Legendary American filmmaker Oliver Stone spoke in Phnom Penh yesterday, decrying the "beast of fear" in current politics and urging students "to read history because without memory there is only the dictatorship of the now."
The three-time Oscar winner, who gained fame with movies like "Platoon" and "JFK," was on the second and final day of a visit to Cambodia that included a meeting Tuesday with Prime Minister Hun Sen.
Mr Stone recalled during a speech yesterday that he first came to Phnom Penh for a weekend getaway in 1965, when he was teaching English in what was then South Vietnam. A few years later he enlisted for combat duty as an infantryman in Vietnam, and he went on to make a trilogy of movies that deal with different aspects of the war.
"For some reason I have been brought to Southeast Asia by my own destiny when I was a young man, and it changed my life. So I do have some strange feeling that I am linked in some way to this region," Mr Stone said at the beginning of his roughly 23-minute speech, which was part of the Dialogues Towards a Culture of Peace program, a lecture series organized by the International Peace Foundation.
Mr Stone, a provocateur in the film industry who has come under criticism for promoting conspiracy theories, gave a quick recap of 20th century history during yesterday's talk, explaining how European imperialism spectacularly imploded in two devastating world wars, and how the US filled the vacuum.
"America essentially became the new empire, the one that had replaced the British empire," he said.
He then spoke of the paranoia of the Cold War years and the American triumphalism that followed. Mr Stone, a practicing Buddhist, peppered the talk with "Know Thyself"-like exhortations.
"I'm not the first one to say peace can only begin once you have come to grips with your own aggressiveness," he told the crowd of more than 300.
He urged the students to educate themselves, and thus to erect a bulwark against fear.
"Your mind is the most important tool you have. It's your weapon, your rifle."
The acclaimed director also gave advice of a more (or maybe less) practical sort.
"Don't fall in love right away," said Mr Stone, who has in the past told reporters that he likes to party, and who has been detained a few times in the US in connection with drug possession charges.
"Don't get married," he continued as the audience broke into laughter. "Get a backpack, a ticket to nowhere, take a year off, travel you're ass off, burn everything you can. Listen to the wind."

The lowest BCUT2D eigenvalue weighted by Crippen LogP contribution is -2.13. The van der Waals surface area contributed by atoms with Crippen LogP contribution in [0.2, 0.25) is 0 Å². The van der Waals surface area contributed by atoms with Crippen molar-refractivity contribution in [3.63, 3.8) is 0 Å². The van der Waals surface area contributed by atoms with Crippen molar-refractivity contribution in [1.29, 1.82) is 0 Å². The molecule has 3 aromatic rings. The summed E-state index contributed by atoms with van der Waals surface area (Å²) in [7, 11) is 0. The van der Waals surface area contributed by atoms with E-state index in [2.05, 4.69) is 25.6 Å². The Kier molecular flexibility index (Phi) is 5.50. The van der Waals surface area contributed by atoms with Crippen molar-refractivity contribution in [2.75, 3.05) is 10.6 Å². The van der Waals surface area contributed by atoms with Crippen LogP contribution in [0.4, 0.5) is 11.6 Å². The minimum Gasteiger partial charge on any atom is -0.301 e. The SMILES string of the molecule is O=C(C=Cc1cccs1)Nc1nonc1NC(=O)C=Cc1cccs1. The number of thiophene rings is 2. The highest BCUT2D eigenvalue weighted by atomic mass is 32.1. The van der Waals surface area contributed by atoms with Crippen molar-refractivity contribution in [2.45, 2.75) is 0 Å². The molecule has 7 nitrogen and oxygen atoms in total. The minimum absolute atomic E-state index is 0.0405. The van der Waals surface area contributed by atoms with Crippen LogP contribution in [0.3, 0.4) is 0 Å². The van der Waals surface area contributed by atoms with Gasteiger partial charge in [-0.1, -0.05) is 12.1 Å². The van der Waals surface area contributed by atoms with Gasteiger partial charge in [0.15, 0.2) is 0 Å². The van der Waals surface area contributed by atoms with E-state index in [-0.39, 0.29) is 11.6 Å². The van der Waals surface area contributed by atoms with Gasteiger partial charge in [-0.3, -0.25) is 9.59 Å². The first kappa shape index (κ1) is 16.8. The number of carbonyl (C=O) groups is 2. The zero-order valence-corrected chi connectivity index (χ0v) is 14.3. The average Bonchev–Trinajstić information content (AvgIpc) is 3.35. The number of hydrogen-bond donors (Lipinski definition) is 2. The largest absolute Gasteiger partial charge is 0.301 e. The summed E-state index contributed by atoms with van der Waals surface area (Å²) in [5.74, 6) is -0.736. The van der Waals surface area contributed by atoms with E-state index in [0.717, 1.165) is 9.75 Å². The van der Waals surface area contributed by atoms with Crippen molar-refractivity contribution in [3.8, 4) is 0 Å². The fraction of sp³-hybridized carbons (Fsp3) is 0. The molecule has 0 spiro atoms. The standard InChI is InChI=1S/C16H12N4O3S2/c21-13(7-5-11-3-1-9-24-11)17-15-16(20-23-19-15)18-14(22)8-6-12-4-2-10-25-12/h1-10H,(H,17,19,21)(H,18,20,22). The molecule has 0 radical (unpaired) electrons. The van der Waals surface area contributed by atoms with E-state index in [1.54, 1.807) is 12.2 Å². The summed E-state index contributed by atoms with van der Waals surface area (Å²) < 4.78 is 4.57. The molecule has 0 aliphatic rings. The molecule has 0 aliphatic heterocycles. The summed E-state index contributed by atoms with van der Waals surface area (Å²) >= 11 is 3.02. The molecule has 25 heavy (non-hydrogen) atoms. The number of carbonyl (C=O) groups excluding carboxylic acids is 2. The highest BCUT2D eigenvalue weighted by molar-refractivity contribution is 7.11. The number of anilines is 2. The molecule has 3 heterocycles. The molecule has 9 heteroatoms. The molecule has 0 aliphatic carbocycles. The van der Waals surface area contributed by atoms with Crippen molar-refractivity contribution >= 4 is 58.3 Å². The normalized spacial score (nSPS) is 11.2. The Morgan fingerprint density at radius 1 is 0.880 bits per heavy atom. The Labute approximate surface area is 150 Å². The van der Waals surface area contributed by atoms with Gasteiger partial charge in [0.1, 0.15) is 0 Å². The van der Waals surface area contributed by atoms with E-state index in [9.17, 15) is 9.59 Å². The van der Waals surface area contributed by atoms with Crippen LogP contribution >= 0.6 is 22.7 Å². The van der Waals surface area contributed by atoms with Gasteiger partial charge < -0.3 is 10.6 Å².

Mr Stone may have listened to the wind when he was young, but he has kept himself busy in the subsequent years, writing or directing-often writing and directing-more than 20 movies, from 1987's "Wall Street," about the greed driving a powerful segment of America, to 2006's "World Trade Center," a tribute to heroism.
In the last seven years, Mr Stone had made his first documentaries, including two on Fidel Castro, the longtime leader of Cuba, and a third on Hugo Chavez, the president of Venezuela. Mr Stone has said he admires both leaders for standing up to the US, but that doesn't mean he lets them get away with anything. In "Looking for Fidel," in which Mr Stone sits down for an interview with Mr Castro, the director goes over an Amnesty International report that details rights abuses in Cuba.
If Mr Stone did anything similar during his meeting with Mr Hun Sen, he wasn't willing to discuss it during an interview yesterday before his speech.
"Hun Sen's quite a fighter, I have to admit," Mr Stone said in an office off the lobby of the Hotel Cambodiana. "I knew of him 20 years ago when I was here.... You know, I liked his guts, his scrappiness. I don't know what went on behind the scenes, but he did seem to mold this country together at a time when it needed a strong leader.
"Sometimes a leader stays too long," he added. Then he said: "I can't speak for [Mr Hun Sen], because I don't know the internal situation. But I think Cambodia is reaching a place of relative prosperity in the Southeast Asian world."
He described the prime minister as very different from the two South American leaders he made documentaries about.
"The Asian tradition is different," he explained. "It's more like talking to a monarch than it is like talking to Castro or Chavez."